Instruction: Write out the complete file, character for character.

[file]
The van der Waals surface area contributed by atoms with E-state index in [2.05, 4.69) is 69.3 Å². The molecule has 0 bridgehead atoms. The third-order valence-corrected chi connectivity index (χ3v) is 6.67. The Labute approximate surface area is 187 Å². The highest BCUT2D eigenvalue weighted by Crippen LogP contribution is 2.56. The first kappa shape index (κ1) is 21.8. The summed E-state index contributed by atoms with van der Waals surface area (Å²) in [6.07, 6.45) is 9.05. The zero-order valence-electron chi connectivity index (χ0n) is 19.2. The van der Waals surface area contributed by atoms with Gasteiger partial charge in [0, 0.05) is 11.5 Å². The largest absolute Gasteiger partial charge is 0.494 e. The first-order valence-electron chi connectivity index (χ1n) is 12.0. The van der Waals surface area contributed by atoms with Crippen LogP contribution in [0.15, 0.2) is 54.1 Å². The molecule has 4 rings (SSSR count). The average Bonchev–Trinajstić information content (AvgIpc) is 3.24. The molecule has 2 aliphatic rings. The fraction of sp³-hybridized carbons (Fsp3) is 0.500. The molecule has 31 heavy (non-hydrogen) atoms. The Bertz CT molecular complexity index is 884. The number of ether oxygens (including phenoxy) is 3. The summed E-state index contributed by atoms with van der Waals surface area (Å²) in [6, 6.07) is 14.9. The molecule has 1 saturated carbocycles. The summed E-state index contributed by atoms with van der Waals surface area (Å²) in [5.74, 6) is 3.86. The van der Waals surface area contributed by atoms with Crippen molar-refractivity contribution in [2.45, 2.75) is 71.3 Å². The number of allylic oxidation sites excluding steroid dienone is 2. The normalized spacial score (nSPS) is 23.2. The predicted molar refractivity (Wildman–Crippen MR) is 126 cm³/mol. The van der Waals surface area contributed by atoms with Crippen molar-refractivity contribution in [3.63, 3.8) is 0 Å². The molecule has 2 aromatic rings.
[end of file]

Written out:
The van der Waals surface area contributed by atoms with E-state index in [2.05, 4.69) is 69.3 Å². The molecule has 0 bridgehead atoms. The third-order valence-corrected chi connectivity index (χ3v) is 6.67. The Labute approximate surface area is 187 Å². The highest BCUT2D eigenvalue weighted by Crippen LogP contribution is 2.56. The first kappa shape index (κ1) is 21.8. The summed E-state index contributed by atoms with van der Waals surface area (Å²) in [6.07, 6.45) is 9.05. The zero-order valence-electron chi connectivity index (χ0n) is 19.2. The van der Waals surface area contributed by atoms with Gasteiger partial charge in [0, 0.05) is 11.5 Å². The largest absolute Gasteiger partial charge is 0.494 e. The first-order valence-electron chi connectivity index (χ1n) is 12.0. The van der Waals surface area contributed by atoms with Crippen LogP contribution in [0.15, 0.2) is 54.1 Å². The molecule has 4 rings (SSSR count). The average Bonchev–Trinajstić information content (AvgIpc) is 3.24. The molecule has 2 aliphatic rings. The fraction of sp³-hybridized carbons (Fsp3) is 0.500. The molecule has 31 heavy (non-hydrogen) atoms. The Bertz CT molecular complexity index is 884. The number of ether oxygens (including phenoxy) is 3. The summed E-state index contributed by atoms with van der Waals surface area (Å²) in [6, 6.07) is 14.9. The molecule has 1 saturated carbocycles. The summed E-state index contributed by atoms with van der Waals surface area (Å²) in [5.74, 6) is 3.86. The van der Waals surface area contributed by atoms with Crippen molar-refractivity contribution in [2.45, 2.75) is 71.3 Å². The number of allylic oxidation sites excluding steroid dienone is 2. The normalized spacial score (nSPS) is 23.2. The predicted molar refractivity (Wildman–Crippen MR) is 126 cm³/mol. The van der Waals surface area contributed by atoms with Crippen molar-refractivity contribution in [3.63, 3.8) is 0 Å². The molecule has 2 aromatic rings.